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Fence Posts, Butter, and the Choices we Make

14 Mar

Before I was born, my parents used to work for a few days each fall for a neighboring family who raised cattle. They’d go up to the back of beyond and break down fences. The fences would then be put back in place every spring. It sounds inefficient, but it wasn’t really. The heavy snows in our part of the world would destroy fences left up over winter, and labor was cheaper than new posts and new wire. How cheap? My parents worked for 2 lbs of butter or 1 gallon of milk/hour. So with two days’ work they’d earn a winter’s worth of butter and fresh milk. My mom still talks with longing about the taste of butter that had been stored in a freezer with the huckleberry harvest.

I moved back to the rural area where this all happened and where I was born about six years ago. Very often I fence and snowwonder about that choice. When I couldn’t make it up my driveway two weeks ago and had to abandon my car and walk home through the snow and the dark and the cold I wondered why I was living here. The next morning as I cried in frustration and struggled to put chains on my tires with icy fingers, I wondered. But yesterday I bought a pound of fresh butter from the son of the people my parents worked for all those years ago. (Incidentally? It cost exactly what I make in half an hour.) Today I baked a loaf of bread, kneading it on the wooden counter my dad built. For tea I had warm bread slathered in that butter, and even though it didn’t taste of huckleberries, it tasted amazing. I felt connected to my life and my choices and the sacrifices I’ve made to live the life I want. It was nourishing in a way I needed, desperately.

How does this relate to writing? Well, it doesn’t, not really. Except that writing is one of the reasons I’m living this life in this place surrounded by these memories. Right now, at this stage, with nothing complete, I feel like I’m stuck on the ice, wheels spinning, going nowhere, fingers frozen, ready to cry with frustration and wondering why the hell I chose this. I want to get to the fresh bread and butter part of writing. My parents worked hard for their butter. I need to buckle down and work hard too. It’s waiting for me. I know it is.

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20 responses to “Fence Posts, Butter, and the Choices we Make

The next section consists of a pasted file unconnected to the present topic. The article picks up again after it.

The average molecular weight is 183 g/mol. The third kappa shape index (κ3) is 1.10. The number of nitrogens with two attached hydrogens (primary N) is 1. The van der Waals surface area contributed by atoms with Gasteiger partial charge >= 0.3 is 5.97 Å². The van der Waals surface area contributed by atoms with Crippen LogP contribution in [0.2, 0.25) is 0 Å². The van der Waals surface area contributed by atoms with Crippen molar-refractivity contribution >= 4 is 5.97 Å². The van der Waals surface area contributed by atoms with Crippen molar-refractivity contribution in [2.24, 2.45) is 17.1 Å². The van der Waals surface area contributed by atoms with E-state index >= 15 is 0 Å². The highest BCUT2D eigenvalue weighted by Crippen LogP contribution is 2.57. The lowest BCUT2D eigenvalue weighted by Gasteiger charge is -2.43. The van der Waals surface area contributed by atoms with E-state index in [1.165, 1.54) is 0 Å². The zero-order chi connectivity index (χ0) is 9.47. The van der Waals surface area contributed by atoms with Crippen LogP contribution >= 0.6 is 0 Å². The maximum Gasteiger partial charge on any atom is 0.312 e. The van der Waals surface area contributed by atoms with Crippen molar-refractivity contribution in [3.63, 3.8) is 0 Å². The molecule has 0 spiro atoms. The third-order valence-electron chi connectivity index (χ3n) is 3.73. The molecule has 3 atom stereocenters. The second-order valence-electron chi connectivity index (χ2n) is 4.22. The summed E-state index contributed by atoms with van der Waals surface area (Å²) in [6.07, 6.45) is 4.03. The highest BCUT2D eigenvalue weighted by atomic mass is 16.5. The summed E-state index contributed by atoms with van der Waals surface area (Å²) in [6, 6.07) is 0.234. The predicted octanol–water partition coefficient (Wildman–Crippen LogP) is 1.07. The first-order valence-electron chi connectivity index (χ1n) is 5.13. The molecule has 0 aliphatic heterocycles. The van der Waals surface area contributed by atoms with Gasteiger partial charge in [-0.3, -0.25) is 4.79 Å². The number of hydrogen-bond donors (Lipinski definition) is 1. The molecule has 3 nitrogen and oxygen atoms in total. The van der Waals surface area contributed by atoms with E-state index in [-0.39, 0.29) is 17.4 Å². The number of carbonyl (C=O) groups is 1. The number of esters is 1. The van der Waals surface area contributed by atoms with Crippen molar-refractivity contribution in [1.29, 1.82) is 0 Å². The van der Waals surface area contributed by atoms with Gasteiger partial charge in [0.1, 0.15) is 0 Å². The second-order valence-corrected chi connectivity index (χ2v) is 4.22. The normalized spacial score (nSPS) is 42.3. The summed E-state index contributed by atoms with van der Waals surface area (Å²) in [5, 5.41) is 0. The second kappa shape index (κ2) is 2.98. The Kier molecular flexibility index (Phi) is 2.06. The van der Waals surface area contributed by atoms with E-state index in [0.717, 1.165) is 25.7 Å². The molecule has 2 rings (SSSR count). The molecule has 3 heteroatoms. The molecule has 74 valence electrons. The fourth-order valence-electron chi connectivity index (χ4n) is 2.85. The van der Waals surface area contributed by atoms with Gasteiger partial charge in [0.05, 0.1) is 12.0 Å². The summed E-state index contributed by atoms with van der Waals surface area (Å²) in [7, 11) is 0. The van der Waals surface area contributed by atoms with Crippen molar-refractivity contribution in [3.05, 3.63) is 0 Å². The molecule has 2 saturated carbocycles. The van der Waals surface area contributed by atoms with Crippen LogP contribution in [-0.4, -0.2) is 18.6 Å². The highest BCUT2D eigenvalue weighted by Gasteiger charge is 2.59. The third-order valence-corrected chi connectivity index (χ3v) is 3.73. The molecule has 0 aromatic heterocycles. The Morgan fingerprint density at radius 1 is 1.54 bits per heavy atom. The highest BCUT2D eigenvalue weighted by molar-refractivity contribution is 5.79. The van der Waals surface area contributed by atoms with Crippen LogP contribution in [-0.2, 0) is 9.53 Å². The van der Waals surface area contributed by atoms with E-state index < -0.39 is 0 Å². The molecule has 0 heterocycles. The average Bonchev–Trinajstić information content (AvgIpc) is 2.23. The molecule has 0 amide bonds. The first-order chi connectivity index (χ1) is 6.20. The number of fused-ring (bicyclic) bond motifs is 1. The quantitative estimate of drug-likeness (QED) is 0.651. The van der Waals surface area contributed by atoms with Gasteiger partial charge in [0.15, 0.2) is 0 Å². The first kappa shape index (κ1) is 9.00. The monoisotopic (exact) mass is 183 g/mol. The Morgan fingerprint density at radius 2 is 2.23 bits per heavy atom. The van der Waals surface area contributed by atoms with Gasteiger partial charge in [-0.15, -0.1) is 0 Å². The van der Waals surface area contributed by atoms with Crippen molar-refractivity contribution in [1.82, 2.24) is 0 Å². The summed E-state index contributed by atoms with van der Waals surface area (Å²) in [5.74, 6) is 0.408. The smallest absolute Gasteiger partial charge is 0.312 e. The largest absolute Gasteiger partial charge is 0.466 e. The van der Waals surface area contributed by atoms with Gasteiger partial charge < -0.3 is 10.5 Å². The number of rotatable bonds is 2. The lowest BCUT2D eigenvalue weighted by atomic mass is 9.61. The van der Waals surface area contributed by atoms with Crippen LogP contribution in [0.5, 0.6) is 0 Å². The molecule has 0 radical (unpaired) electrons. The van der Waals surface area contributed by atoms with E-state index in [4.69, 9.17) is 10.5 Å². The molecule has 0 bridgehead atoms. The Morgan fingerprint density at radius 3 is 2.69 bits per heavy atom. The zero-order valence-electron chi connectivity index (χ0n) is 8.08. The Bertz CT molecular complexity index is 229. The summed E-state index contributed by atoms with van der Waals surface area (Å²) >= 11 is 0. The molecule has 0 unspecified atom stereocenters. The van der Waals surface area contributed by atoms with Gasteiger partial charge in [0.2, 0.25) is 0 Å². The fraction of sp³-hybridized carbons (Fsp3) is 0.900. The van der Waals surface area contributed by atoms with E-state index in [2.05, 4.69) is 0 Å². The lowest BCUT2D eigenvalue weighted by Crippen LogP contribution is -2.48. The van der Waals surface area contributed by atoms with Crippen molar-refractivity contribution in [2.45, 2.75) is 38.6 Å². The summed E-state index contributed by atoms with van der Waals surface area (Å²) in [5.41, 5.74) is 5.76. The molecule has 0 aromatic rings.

1. Liz Flaherty

    March 14, 2013 at 6:15 AM

    I live in the boonies, too, back a 500-foot lane that can seem like miles when it’s snowed shut, and I never thought of it being a part of my muse until we came to the Winter House in Florida this year, where it’s warmer and sunnier and…yeah, easier, but where my writing voice has been peculiarly silent. Maybe I’m stuck in sand instead of ice. πŸ™‚

    Loved your post!

     
    • Corina Mallory

      March 14, 2013 at 4:48 PM

      Thanks Liz! I think often any change in routine for a writer can make writing harder. At least for a certain kind of writer. I’d love to be one of those people who can whip out a notebook and write words wherever I happen to be, but I’m not there yet. Hopefully with time and practice …

       
  2. Janis McCurry

    March 14, 2013 at 7:05 AM

    Corina, I have no advice, just empathy. I know of talented writers who stopped, whether for personal choices, or because of the wall o’ cement that may never crumble. Stock answers are, ” don’t write for publication, just write because you have to.” Uh, sure. But, are we meant to be eternally rejected? At some point, the satisfaction of completing your best work, growing your craft, etc., diminishes and maybe dies, when rejection batters against the “need” to write.

    As a long-term unpubbed, I go through this all the time. Why write? I have a very rich life and know I’d find ways to fill in that space if I stopped writing. My solution is don’t worry about when that point might come. Do it as long as the satisfaction remains. Day by day, book by book.

     
    • Corina Mallory

      March 14, 2013 at 4:51 PM

      I appreciate the empathy Janis. I really didn’t mean to sound quite so sorry for myself. My wheel spinning is largely a problem of my own making. We can’t control what other people feel about our work, but I *do* control whether or not I finish my WIP. I need to remind myself more often that writing feels better than not writing, and I can’t get the butter without paying for it first.

       
  3. Judith Keim

    March 14, 2013 at 8:25 AM

    What a beautiful blog, Corina! I love the idea that you’ve chosen a certain lifestyle to fulfill a dream. With such purpose, you’ll succeed. But like everything associated with the writing world it won’t be easy. There are days when we all feel like we’re slipping on ice and others when we skate in wide loops atop it. Good luck with it. Persistence, persistence, persistence.

     
    • Corina Mallory

      March 14, 2013 at 6:41 PM